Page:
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First, woman’s identity stolen – then the nightmare began


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    MOBILE, Alabama (WALA) — When people think of identity theft, they often see images of sophisticated computer manipulations and online chicanery.

But identity thieves still get sensitive information the old-fashioned way.

That was the case for a Mobile woman, who said she has spent the better part of almost two years talking to credit ratings agencies and keeping up with credit cards issued in her name.

“The Mobile police were excellent,” she said. “It took over a year, almost two years to see that this woman was arrested.”

FOX10 News agreed not to identify the victim or the woman accused of stealing her identity. But FOX10 News verified the victim’s account with records in Mobile County Circuit Court, where the defendant has multiple charges pending.

“Someone stealing your identity is one of the worst things that can happen to you,” said Monde Donaldson, vice president of the Better Business Bureau of Central and South Alabama. “And it can go on and on for years. And you may have great advocates with your bank or – but you still are going to be suffering, year after year.”

Donaldson recommended that people destroy credit card offers, old bank statements, doctor’s office records and other documents with names and other sensitive information. FOX10 News, Gilmore Services and Navigator Credit Union are sponsoring a shred event at the station on Satchel Paige Drive for people to drop off those kinds of documents. The event will run from 7 a.m. to 11 a.m.

Even vigilance cannot guarantee someone will not take advantage of you, though. The Mobile victim’s ordeal began not when someone hacked her online account or broke into a credit card database. It happened when the victim gave her personal information to an office worker at a company she was doing business with.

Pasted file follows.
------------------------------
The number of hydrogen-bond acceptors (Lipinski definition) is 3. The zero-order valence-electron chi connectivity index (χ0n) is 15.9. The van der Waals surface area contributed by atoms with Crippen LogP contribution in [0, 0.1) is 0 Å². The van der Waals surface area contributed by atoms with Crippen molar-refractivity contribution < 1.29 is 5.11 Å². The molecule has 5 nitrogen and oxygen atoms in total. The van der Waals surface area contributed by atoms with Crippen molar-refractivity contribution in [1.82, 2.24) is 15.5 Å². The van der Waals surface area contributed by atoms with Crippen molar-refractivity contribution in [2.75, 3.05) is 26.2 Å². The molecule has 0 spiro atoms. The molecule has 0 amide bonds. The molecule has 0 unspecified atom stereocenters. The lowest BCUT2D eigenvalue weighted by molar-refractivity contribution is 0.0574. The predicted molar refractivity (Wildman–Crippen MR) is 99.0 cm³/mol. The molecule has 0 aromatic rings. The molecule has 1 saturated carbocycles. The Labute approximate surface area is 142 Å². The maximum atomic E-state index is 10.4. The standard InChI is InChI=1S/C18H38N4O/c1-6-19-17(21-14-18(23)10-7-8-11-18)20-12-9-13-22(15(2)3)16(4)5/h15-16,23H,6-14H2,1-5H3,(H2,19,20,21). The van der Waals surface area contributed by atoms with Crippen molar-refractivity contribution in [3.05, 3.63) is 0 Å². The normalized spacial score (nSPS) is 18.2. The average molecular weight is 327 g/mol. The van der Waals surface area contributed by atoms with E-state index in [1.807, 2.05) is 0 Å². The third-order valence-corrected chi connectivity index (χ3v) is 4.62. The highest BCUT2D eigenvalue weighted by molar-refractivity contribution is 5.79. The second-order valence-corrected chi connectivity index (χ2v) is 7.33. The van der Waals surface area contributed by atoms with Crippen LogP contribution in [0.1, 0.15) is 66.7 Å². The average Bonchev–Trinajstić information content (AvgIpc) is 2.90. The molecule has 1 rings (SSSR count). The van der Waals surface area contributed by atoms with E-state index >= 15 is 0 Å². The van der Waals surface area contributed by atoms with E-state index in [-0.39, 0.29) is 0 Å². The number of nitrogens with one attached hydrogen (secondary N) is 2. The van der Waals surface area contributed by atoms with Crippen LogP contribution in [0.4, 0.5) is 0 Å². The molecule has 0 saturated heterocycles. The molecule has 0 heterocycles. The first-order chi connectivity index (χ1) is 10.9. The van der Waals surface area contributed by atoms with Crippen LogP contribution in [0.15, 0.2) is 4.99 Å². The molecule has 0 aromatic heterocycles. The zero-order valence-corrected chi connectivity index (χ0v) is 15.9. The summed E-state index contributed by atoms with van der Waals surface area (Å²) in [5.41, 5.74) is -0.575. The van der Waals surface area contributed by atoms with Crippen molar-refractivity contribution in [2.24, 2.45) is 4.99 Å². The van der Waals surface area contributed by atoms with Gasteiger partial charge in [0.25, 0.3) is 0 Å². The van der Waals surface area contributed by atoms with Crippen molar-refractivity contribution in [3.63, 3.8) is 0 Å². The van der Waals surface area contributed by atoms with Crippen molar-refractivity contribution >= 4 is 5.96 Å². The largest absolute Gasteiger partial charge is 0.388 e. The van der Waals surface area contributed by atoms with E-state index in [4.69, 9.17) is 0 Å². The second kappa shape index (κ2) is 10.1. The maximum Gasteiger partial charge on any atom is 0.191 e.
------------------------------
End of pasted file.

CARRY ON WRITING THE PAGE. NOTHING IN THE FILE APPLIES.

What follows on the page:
The woman said became suspicious when she got a letter from Wells Fargo.

“I had never, never banked at Wells Fargo,” she said.

The woman said the “congratulations” letter informed her that her credit card application had been approved and that it had sent the credit card to an address where she never had lived.

The woman said she never would have suspected the defendant in her case.

“She was young. She was well-groomed. She was intelligent,” she said. “And she knew how to use the internet.”

Donaldson, the Better Business Bureau executive, said she is familiar with the woman’s case and sees similar scams all the time.

“Identity theft is actually one of the fastest-growing crimes in America today,” she said. “So people can still steal your wallet, still pick up things off your out of your mailbox, things like that. But it’s gotten much more sophisticated through texts, emails, phishing scams, and people are going to try and get your information no matter what, however they can.”

Mobile County Chief Assistant District Attorney Keith Blackwood said his office has a dedicated prosecutor who handles white collar crimes. Still, he added, those cases are among the hardest to investigate and prosecute – especially if the FBI is not interested in pursuing federal charges.

“When you have a tremendous amount of financial records that you’re pouring through for a case to try to establish some kind of fraud, you have very limited resources, especially here on the state side, for those cases,” he said. “It can be very difficult.”

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